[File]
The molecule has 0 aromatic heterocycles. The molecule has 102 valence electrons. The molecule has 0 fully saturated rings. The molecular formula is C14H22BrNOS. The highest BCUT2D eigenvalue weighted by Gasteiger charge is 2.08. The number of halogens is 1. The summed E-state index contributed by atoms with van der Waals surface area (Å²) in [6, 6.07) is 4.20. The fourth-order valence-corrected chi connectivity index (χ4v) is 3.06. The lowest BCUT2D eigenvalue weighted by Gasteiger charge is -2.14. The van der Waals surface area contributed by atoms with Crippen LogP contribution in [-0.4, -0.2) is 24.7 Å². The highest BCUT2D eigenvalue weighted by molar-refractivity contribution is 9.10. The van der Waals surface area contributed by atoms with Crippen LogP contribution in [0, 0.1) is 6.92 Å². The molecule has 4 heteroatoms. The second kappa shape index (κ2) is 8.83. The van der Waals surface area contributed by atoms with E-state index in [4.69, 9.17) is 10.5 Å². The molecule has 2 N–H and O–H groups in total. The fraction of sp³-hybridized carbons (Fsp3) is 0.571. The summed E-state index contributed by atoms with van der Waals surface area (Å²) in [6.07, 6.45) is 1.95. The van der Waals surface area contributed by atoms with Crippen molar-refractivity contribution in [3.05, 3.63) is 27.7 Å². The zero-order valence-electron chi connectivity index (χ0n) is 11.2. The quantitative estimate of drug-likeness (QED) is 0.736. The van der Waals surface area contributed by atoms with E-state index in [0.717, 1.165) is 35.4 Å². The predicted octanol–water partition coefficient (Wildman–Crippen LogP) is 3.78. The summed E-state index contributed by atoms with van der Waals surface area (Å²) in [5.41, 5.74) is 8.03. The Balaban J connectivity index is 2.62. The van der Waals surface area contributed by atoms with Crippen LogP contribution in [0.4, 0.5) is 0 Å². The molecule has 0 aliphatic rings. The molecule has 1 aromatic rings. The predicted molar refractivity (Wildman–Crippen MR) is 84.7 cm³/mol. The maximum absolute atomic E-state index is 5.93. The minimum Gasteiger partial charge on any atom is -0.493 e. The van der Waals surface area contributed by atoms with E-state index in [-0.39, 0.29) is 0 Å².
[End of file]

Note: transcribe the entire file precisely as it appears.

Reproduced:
The molecule has 0 aromatic heterocycles. The molecule has 102 valence electrons. The molecule has 0 fully saturated rings. The molecular formula is C14H22BrNOS. The highest BCUT2D eigenvalue weighted by Gasteiger charge is 2.08. The number of halogens is 1. The summed E-state index contributed by atoms with van der Waals surface area (Å²) in [6, 6.07) is 4.20. The fourth-order valence-corrected chi connectivity index (χ4v) is 3.06. The lowest BCUT2D eigenvalue weighted by Gasteiger charge is -2.14. The van der Waals surface area contributed by atoms with Crippen LogP contribution in [-0.4, -0.2) is 24.7 Å². The highest BCUT2D eigenvalue weighted by molar-refractivity contribution is 9.10. The van der Waals surface area contributed by atoms with Crippen LogP contribution in [0, 0.1) is 6.92 Å². The molecule has 4 heteroatoms. The second kappa shape index (κ2) is 8.83. The van der Waals surface area contributed by atoms with E-state index in [4.69, 9.17) is 10.5 Å². The molecule has 2 N–H and O–H groups in total. The fraction of sp³-hybridized carbons (Fsp3) is 0.571. The summed E-state index contributed by atoms with van der Waals surface area (Å²) in [6.07, 6.45) is 1.95. The van der Waals surface area contributed by atoms with Crippen molar-refractivity contribution in [3.05, 3.63) is 27.7 Å². The zero-order valence-electron chi connectivity index (χ0n) is 11.2. The quantitative estimate of drug-likeness (QED) is 0.736. The van der Waals surface area contributed by atoms with E-state index in [0.717, 1.165) is 35.4 Å². The predicted octanol–water partition coefficient (Wildman–Crippen LogP) is 3.78. The summed E-state index contributed by atoms with van der Waals surface area (Å²) in [5.41, 5.74) is 8.03. The Balaban J connectivity index is 2.62. The van der Waals surface area contributed by atoms with Crippen LogP contribution in [0.4, 0.5) is 0 Å². The molecule has 0 aliphatic rings. The molecule has 1 aromatic rings. The predicted molar refractivity (Wildman–Crippen MR) is 84.7 cm³/mol. The maximum absolute atomic E-state index is 5.93. The minimum Gasteiger partial charge on any atom is -0.493 e. The van der Waals surface area contributed by atoms with E-state index in [-0.39, 0.29) is 0 Å².